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The web-series KAAFIR made me think how the perception of Journalism and Journalists has drastically changed since the last decade. - By Bobby Sing

23 Jul, 2019 | Inspired Movies (Alphabetical) / K / ALL ABOUT INSPIRED MOVIES / Movie Reviews / 2019 Releases

Recently the episode of Kangna’s verbal clash with a journalist and KAAFIR the new web-series at ZEE5 made me realize and think, how the perception towards Journalism and Journalists has seriously changed since the last decade and how one of the most responsible profession is no longer seen or considered with any humble regards or respect.
No doubt, the wave of favouritism supported by the fraternity, moving away from being unbiased and neutral has certainly got a lot do with this rapid change in the outlook, but that in reality is not any positive news for the society as well as the nation. To be specific, the situation wasn’t the same before the much talked about and publicized Anna led people’s revolutionary movement starting from the Ramlila Grounds in Delhi. But nothing remained the same after that particular event.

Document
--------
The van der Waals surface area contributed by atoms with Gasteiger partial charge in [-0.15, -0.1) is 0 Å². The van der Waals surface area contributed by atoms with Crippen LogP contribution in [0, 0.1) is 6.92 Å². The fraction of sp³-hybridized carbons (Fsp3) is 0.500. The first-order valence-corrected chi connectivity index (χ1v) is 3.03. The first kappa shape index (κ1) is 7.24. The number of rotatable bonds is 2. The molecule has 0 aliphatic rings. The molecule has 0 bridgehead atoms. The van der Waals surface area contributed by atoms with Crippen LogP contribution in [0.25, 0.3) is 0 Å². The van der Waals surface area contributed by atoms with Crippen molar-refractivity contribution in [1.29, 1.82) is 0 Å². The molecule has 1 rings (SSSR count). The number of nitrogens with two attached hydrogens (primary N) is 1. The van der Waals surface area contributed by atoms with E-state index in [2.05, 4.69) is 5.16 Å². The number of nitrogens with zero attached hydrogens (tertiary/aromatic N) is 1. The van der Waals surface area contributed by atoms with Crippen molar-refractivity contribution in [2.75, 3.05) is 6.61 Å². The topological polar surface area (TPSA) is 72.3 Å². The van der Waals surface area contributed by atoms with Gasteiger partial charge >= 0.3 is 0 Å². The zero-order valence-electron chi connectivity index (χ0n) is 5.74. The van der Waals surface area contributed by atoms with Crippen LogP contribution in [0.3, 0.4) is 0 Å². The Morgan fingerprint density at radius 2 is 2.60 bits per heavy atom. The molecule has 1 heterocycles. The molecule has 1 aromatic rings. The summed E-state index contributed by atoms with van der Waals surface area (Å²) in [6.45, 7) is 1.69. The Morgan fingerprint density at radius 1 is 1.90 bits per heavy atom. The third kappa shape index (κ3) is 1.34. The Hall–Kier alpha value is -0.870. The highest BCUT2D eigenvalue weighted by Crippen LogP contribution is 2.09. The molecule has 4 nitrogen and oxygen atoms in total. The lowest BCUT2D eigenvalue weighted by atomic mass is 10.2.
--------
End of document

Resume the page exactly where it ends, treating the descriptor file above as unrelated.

Before that major phase in the political shift in the country, journalism was looked upon as a responsible profession and journalists were treated with much respect and dignity by both the people and the authorities.
However, since then everything went through a drastic change, especially the perception towards this fourth important pillar of democracy, with many new names given to the media, news reporters and the once-reliable as well as responsible profession of journalism.
Interestingly, witnessing the ZEE5’s latest web-series KAAFIR and its protagonist fighting for an unknown lady and her child, strongly made me realize the truth, that how at present every such move by a journalist is looked upon with suspicion as if initiated with some hidden political motives or backing. Now in the present age, we certainly don’t assume any journalist to be fighting for truth, but always assume him or her to be having some biased interests or political motivation behind the thorough research or investigations being made.
No doubt, the still neutral journalists and media publications/transmissions do seriously suffer because of this ‘constructed’ negative image of the various media-streams. Plus that exactly is the reason why now when a young boy or girl expresses the desire to become a journalist, then the close friends and family members don’t really get amused finding themselves in a tricky and unsure position.
Thankfully, the scenario has also been portrayed in the web-series KAAFIR that presents the true story of a young, innocent Pakistani girl who had to spend seven years in Indian prison after she was mistakenly arrested by the Border Security Force assuming her to be a militant. The girl, unfortunately, gets raped in the prison, conceives an unwanted child and then decides to give birth for her own reasons. But then begins her legal battle to get back to Pakistan along with her little girl child (who has been born in India), which she together fights with a young, sincere journalist/lawyer against all the odds.